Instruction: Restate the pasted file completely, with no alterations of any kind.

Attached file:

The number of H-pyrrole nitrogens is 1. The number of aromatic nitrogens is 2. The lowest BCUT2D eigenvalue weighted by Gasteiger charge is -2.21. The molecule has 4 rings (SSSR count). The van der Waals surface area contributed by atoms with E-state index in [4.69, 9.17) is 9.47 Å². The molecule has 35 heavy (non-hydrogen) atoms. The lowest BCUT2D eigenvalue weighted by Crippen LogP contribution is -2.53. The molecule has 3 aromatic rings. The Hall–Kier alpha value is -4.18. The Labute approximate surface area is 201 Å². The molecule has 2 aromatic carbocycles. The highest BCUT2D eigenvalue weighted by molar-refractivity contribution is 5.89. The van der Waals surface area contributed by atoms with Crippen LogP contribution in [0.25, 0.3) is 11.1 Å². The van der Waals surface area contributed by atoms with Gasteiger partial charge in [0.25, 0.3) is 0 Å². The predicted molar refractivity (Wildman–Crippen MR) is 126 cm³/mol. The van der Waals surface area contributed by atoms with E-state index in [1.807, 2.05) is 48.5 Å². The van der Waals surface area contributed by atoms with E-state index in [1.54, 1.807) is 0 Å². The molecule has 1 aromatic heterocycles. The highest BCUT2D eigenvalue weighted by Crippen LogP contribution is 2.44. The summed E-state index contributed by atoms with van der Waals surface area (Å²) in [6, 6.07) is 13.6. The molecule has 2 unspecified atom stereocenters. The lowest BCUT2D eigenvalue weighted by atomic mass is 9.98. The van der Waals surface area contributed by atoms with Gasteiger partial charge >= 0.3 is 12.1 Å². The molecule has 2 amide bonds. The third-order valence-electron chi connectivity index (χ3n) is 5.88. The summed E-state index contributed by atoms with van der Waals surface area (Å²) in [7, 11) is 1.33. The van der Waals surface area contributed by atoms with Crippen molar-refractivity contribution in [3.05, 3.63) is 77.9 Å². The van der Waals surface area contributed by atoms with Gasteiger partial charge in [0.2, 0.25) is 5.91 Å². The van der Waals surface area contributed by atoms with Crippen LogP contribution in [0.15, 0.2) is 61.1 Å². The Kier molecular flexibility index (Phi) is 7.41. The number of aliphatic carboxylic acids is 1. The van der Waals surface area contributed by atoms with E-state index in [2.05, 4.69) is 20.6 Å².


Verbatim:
The number of H-pyrrole nitrogens is 1. The number of aromatic nitrogens is 2. The lowest BCUT2D eigenvalue weighted by Gasteiger charge is -2.21. The molecule has 4 rings (SSSR count). The van der Waals surface area contributed by atoms with E-state index in [4.69, 9.17) is 9.47 Å². The molecule has 35 heavy (non-hydrogen) atoms. The lowest BCUT2D eigenvalue weighted by Crippen LogP contribution is -2.53. The molecule has 3 aromatic rings. The Hall–Kier alpha value is -4.18. The Labute approximate surface area is 201 Å². The molecule has 2 aromatic carbocycles. The highest BCUT2D eigenvalue weighted by molar-refractivity contribution is 5.89. The van der Waals surface area contributed by atoms with Crippen LogP contribution in [0.25, 0.3) is 11.1 Å². The van der Waals surface area contributed by atoms with Gasteiger partial charge in [0.25, 0.3) is 0 Å². The predicted molar refractivity (Wildman–Crippen MR) is 126 cm³/mol. The van der Waals surface area contributed by atoms with E-state index in [1.807, 2.05) is 48.5 Å². The van der Waals surface area contributed by atoms with E-state index in [1.54, 1.807) is 0 Å². The molecule has 1 aromatic heterocycles. The highest BCUT2D eigenvalue weighted by Crippen LogP contribution is 2.44. The summed E-state index contributed by atoms with van der Waals surface area (Å²) in [6, 6.07) is 13.6. The molecule has 2 unspecified atom stereocenters. The lowest BCUT2D eigenvalue weighted by atomic mass is 9.98. The van der Waals surface area contributed by atoms with Gasteiger partial charge >= 0.3 is 12.1 Å². The molecule has 2 amide bonds. The third-order valence-electron chi connectivity index (χ3n) is 5.88. The summed E-state index contributed by atoms with van der Waals surface area (Å²) in [7, 11) is 1.33. The van der Waals surface area contributed by atoms with Crippen molar-refractivity contribution in [3.05, 3.63) is 77.9 Å². The van der Waals surface area contributed by atoms with Gasteiger partial charge in [0.2, 0.25) is 5.91 Å². The van der Waals surface area contributed by atoms with Crippen LogP contribution in [0.15, 0.2) is 61.1 Å². The Kier molecular flexibility index (Phi) is 7.41. The number of aliphatic carboxylic acids is 1. The van der Waals surface area contributed by atoms with E-state index in [2.05, 4.69) is 20.6 Å².